For our collection items of the week I have chosen two photographs of Story City musical groups directed by Milton D. Mussehl. Milt was born in Dubuque, IA. He graduated from Dubuque High School in 1938 and from the University of Dubuque in 1942 with a degree in music. Milt served in the US Navy during WWII where he played trumpet in the Navy band aboard the US Princeton Aircraft Carrier. After the Navy, Milt taught instrumental music at Greene and Allison, IA before coming to Story City in 1948. Milt taught in Story City until 1960. While teaching in Story City, his students earned many 1st division awards at various state contests and were featured at the Iowa Bandmasters
Convention in 1959. Milt was active in the community as a member of Story City Lions Club, Story City American Legion, director of the Story City Men’s Chorus, past president of the Roland-Story School Board, and past president of the executive committee of the Iowa High School Music Association. Milt passed away this past December.
Milt’s daughters, Jean and Kris, have donated memorabilia from their dad’s career in music to the Story City Historical Society. An exhibit has been developed and includes his band director’s uniform, batons, a 1959 concert band photo, a Story City Men’s Chorus photo, and a variety of other items. This exhibit is currently on display at the Carriage House Museum located at 619 Grand Ave.
As a memorial to her father, Jean had several reproduction photos printed of the 1959 Story City High School Concert Band and of the Story City Men’s Chorus. Jean asks that any musicians who are in these photos or who are family members of these individuals, to please visit the Story City Historical Society located at 619 Grand Ave to pick up a copy.
Our collection item this week is a program from the grand opening of Fairview Park in 1891. The park is 123 years old this year. As you can see from the program above, the grand opening celebration was a 3 day affair. Each day started out with forming a procession the paraded to the park. A variety of musical entertainment was provided, there was a baseball game each day, and even a lecture by W.M. Beardshear, President of Iowa Agricultural College.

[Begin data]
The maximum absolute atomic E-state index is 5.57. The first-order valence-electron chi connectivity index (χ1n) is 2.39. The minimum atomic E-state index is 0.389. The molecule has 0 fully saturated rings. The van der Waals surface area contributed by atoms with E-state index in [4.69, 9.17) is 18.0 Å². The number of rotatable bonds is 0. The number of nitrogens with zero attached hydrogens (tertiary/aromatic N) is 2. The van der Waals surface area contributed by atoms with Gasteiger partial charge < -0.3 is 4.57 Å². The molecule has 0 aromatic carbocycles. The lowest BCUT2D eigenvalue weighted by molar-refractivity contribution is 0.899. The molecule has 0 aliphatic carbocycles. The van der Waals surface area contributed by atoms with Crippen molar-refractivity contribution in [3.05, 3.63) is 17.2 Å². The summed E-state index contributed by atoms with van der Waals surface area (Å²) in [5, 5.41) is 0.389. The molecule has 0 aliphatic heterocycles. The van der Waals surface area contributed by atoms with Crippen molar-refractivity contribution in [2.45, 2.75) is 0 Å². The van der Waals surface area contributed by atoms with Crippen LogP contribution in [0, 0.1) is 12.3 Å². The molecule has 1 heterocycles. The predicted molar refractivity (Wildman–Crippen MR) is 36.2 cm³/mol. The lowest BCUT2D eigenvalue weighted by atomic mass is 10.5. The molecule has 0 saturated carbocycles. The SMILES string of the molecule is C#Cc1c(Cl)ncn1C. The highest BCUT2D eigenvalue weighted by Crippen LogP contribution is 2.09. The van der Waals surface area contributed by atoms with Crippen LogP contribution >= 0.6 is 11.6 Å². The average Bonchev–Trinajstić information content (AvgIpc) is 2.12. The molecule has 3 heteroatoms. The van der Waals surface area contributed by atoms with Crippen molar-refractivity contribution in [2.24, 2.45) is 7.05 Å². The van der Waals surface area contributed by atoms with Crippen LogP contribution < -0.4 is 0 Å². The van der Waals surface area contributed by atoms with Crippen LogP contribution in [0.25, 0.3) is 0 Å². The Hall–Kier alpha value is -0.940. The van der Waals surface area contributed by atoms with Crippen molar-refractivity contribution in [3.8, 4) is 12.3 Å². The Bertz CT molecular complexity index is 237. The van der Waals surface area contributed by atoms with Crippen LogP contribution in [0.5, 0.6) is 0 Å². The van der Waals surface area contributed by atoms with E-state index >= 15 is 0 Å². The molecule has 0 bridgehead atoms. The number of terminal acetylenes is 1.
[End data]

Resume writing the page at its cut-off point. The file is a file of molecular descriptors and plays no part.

Local businessmen T.T. Henryson, M.O. Marvick, and L.J. Tjernagel were named to a committee to buy the land for the park from Osmund Henryson. With terms secured for the purchase it was up to the committee to raise funds.
"Our first 'stunt' was the sale of some goods that we had gathered from local merchants. Shelf-worn goods and goods that had been invoiced since the Civil War and somewhat out of date." - L.J. Tjernagel
The sale brought in a considerable amount of money. Voting on who was the most popular lady in the community was also in style at that time. Three candidates were voted on. Each vote cast cost 5 cents.
The naming of the park was also decided by casting votes that cost 5 cents each. The three names voted on were Henderson Park, Scandia Park, and Fairview Park. Originally the name Scandia had won by a decent margin. However, the name did not set well with those who had voted for Henderson or Fairview, so the park committee agreed to have a second vote. Many of the old-time politicians in town lobbied for the name of Fairview. When it came time for the second vote, it again cost 5 cents to cast a vote. After the votes were tallied, it was found that the name of Fairview was on every ticket. It was unanimous, the park was named Fairview Park.
-This information was gathered from an article by L.J Tjernagel in the May 21, 1931 issue of the Story City Herald.
In honor of the Iowa State Fair opening this week, our collection item is a 1931 Tri County Fair pennant. The Tri County Fair was held in the fall in Story City for several years around 1930. This pennant is part of our Owl Country Club collection. In reading the club minutes from Sept. 25, 1931, a motion was made and carried that the "committee carry on the plans for putting on a stunt at the Tri County Fair."
The club began meeting on February 6, 1919. From the Owl Country Club Constitution and By-laws: "The object of the Owl Country Club was to assist and encourage useful education among young people respecting life on the farm and in the home; to develop the agricultural resources of the community by means of club meetings; to teach by lectures, demonstrations and other means, better methods in general farming, stock raising, dairying, fruit culture and other branches of agricultural industry, including domestic science and home economics; to interest young people in country life; and in general to promote the moral intellectual, social and material welfare of the community."
Please share any memories you may have about the Owl Country Club in the comments.